Valerie Morton: Why I fear for the future of charity lotteries

Small charities that run lotteries could be squeezed out of the market by corporate competition and by larger charities, writes the fundraising consultant

Valerie Morton
Valerie Morton

From school and village fete tombola to prestigious events with "money-can’t-buy" prizes, games of chance have raised money for charity for decades. I can remember selling raffle tickets at my mum’s coffee evenings more than half a century ago.

When the National Lottery was set up in 1994, the amount of money put into newsagents' collecting boxes for my charity at the time went down by a third. Undaunted, we fought back and capitalised on lottery fever by asking companies to run the equivalent of "200-club" lotteries for their staff, and telephoned donors to encourage them to take books of raffle tickets.

Now charities of every shape, size and location have weekly lotteries as a key plank in their fundraising strategies, with participants paying by direct debit and virtual tickets becoming the norm.

So far, so good. Charities recognised that some people will happily buy a lottery ticket even if they would never consider donating, and existing donors are happy to take part as "top-up" support.

So why I am now feeling desperately worried about all of this?

It was never going to be long before other commercial organisations saw the opportunity in lotteries and began to compete. The message that "some" of the money goes to charity is used to give legitimacy to what otherwise could be called gambling. Commercial organisations can borrow money to invest at a level out of the reach of most charities. We’d like to think the pull of a specific charity cause will win out, but in reality their big marketing budgets and investment in infrastructure are bound to have an impact.

But that’s not my only concern. There is also a big difference in the level of investment, including marketing, that larger charities can make compared with smaller and medium-sized ones. There are rumblings that commercial operators want some of the limits and restrictions on lotteries to be lifted to allow them to grow their lotteries, and it is quite possible that some larger charities will feel they could benefit from this too – ironically, perhaps, to help them compete with the commercial operators.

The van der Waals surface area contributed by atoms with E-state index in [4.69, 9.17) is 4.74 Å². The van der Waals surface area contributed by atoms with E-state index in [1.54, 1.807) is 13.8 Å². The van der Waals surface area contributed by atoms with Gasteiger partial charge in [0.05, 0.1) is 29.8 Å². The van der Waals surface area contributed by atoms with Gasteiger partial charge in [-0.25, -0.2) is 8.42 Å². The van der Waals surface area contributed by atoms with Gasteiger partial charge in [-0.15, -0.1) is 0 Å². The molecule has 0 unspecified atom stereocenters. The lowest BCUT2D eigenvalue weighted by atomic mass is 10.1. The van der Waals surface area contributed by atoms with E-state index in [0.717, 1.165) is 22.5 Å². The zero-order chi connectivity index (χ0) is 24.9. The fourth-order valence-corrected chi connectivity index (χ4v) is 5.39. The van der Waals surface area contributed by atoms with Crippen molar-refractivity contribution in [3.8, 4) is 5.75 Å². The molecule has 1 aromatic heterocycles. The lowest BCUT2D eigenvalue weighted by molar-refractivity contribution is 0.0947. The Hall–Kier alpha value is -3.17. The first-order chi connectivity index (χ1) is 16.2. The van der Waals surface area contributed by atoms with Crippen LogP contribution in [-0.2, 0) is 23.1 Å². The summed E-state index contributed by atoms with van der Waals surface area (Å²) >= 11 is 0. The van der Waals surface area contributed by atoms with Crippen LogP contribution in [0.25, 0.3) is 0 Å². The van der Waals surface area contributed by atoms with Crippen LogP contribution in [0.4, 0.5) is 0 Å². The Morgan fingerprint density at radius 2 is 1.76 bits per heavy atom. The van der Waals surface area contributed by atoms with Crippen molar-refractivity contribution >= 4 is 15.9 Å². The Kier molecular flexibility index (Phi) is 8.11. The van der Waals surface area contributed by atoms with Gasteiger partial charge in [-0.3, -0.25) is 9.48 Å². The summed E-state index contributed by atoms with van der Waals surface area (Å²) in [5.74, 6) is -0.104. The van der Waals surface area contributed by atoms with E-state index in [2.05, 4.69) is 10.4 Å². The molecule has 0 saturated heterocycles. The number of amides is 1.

So where does this leave other charities? They might have a core of dedicated lottery supporters, but is there not a danger that they will be squeezed out by corporate lottery providers on the one hand and large charities on the other?

One thing we have learnt from the spotlight that has been put on fundraising in the past two years is that we have to look at the bigger picture. Focusing on our individual charities in isolation is just not on. We must take responsibility for the impact we are making across the sector as a whole.

Regardless of any personal views we might have about gambling, we cannot risk this being the next exposé about the sector. If small charity lotteries start to fail because they cannot compete, it will be a disaster. And if we start hearing stories about people being sucked even further into the lottery treadmill because of big marketing campaigns, I bet we will not come out of it well.

It is time to remember why charities exist. We don’t need to be discussing whether charities should have corporate social responsibility policies. They should be in our DNA.

Valerie Morton is a fundraising consultant and trainer

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